• periods of time when the

  • weather is much hotter than usual.

  • Along with other climatologists,

  • he thought that climate change

  • was gradual - changing or

  • happening slowly, over a

  • long period of time.

  • But the Canadian heatwaves

  • caused him to think again.

  • Instead of being gradual the

  • temperatures saw a jump,

  • or a sudden

  • increase, of five degrees. And

  • it's this sudden jump that s got

  • Professor Van Oldenborgh and

  • his team worried.

  • By collecting data from all

  • over the world climatologists

  • try to predict changes in

  • the pattern of global warming.

  • But, as Geert Jan van Oldenborgh

  • told BBC World Service's,

  • Science in Action, the heatwave

  • in Lytton didn't fit

  • these predictions at all:

  • Everything looked like a nice

  • regular gradual trend like we

  • were used to up to last year and

  • then you suddenly break all

  • your records by four or five

  • degrees, I mean, this is

  • something that's no supposed

  • to happen and it has really

  • shaken our confidence in how

  • well we understand the

  • effect of climate

  • change on heatwaves.

  • Despite all his research,

  • Professor Van Oldenborgh is

  • still unable to explain such

  • extreme and sudden

  • changes in the

  • climate - and this, he says, has

  • shaken his confidence - made him

  • doubt something that he was

  • certain was true.

  • And it's this lack of understanding

  • worrying researchers because, as

  • the story of the town of Lytton

  • shows, the effects of climate

  • change may be even worse

  • than expected.

  • Maybe it's time we all took

  • notice of Greta Thunberg's

  • wake-up call to take action

  • on climate change.

  • Especially if even cold,

  • northern countries like Canada,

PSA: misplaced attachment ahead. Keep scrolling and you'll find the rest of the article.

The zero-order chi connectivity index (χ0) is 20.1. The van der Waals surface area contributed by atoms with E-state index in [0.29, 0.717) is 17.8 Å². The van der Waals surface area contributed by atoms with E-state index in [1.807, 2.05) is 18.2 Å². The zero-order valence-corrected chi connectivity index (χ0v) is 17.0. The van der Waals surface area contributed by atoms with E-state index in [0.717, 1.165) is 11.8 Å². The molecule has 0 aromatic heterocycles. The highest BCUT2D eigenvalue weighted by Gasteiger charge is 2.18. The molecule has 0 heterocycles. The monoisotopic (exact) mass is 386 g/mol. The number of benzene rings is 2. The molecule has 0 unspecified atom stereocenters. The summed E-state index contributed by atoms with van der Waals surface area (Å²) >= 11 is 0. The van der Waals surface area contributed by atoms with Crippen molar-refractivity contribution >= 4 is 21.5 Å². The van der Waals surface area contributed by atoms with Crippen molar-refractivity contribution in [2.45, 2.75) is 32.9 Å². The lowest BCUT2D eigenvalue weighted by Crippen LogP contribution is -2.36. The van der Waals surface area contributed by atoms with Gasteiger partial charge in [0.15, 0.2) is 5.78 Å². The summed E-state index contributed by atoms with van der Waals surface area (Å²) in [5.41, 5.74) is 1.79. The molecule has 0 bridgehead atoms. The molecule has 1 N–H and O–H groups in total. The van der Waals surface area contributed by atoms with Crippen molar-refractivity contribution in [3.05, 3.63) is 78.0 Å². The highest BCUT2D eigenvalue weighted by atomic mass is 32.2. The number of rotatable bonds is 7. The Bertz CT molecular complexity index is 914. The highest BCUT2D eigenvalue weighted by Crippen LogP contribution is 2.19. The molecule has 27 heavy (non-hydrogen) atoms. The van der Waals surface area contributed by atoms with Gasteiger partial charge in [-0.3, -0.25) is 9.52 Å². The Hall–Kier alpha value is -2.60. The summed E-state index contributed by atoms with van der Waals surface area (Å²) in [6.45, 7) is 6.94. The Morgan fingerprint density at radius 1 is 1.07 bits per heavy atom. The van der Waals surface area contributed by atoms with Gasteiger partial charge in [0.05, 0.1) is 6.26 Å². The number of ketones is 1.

• or Britain for that matter,

  • can experience such

  • extreme changes. Speaking of

  • which, Neil, what was the

  • answer to your quiz question?

  • Ah yes, in my quiz question

  • I asked you exactly how high

  • the temperature reached in the

  • Canadian town of Lytton.

  • What did you say, Sam?

  • I thought it was a)

  • 39 point 6 degrees Celsius.

  • Was I right?

  • Well, you were close but, in fact,

  • it got even hotter, actually reaching

  • 49 point 6 degrees Celsius - the

  • highest temperature ever recorded

  • in Canada by at least 5 degrees!

  • Phew! That's hot. Well, we'd

  • better recap the vocabulary from

  • this programme because we might

  • be hearing these words a lot more

  • in the future! Let's start with

  • a wildfire which is an

  • out-of-control fire that

  • is burning the countryside.

  • A wake-up call is an event which

  • should make people realise

  • that action needs to be

  • taken to change a situation.

  • A heatwave is a period of

  • days or weeks when the weather

  • is much hotter than usual.

  • A jump is a sudden increase

  • whereas gradual

  • means happening

  • slowly, over a long time.

  • And finally, if something

  • shakes your confidence, it makes

  • you doubt something that

  • you thought was true.

  • That's it for our look at

  • one of the hottest years

  • on record.

  • Bye for now!

  • Bye!

Hi! Neil from BBC Learning

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B1 gradual climate change climate van canada wake

Is the planet warming up faster? - 6 Minute English

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    林宜悉 posted on 2021/09/09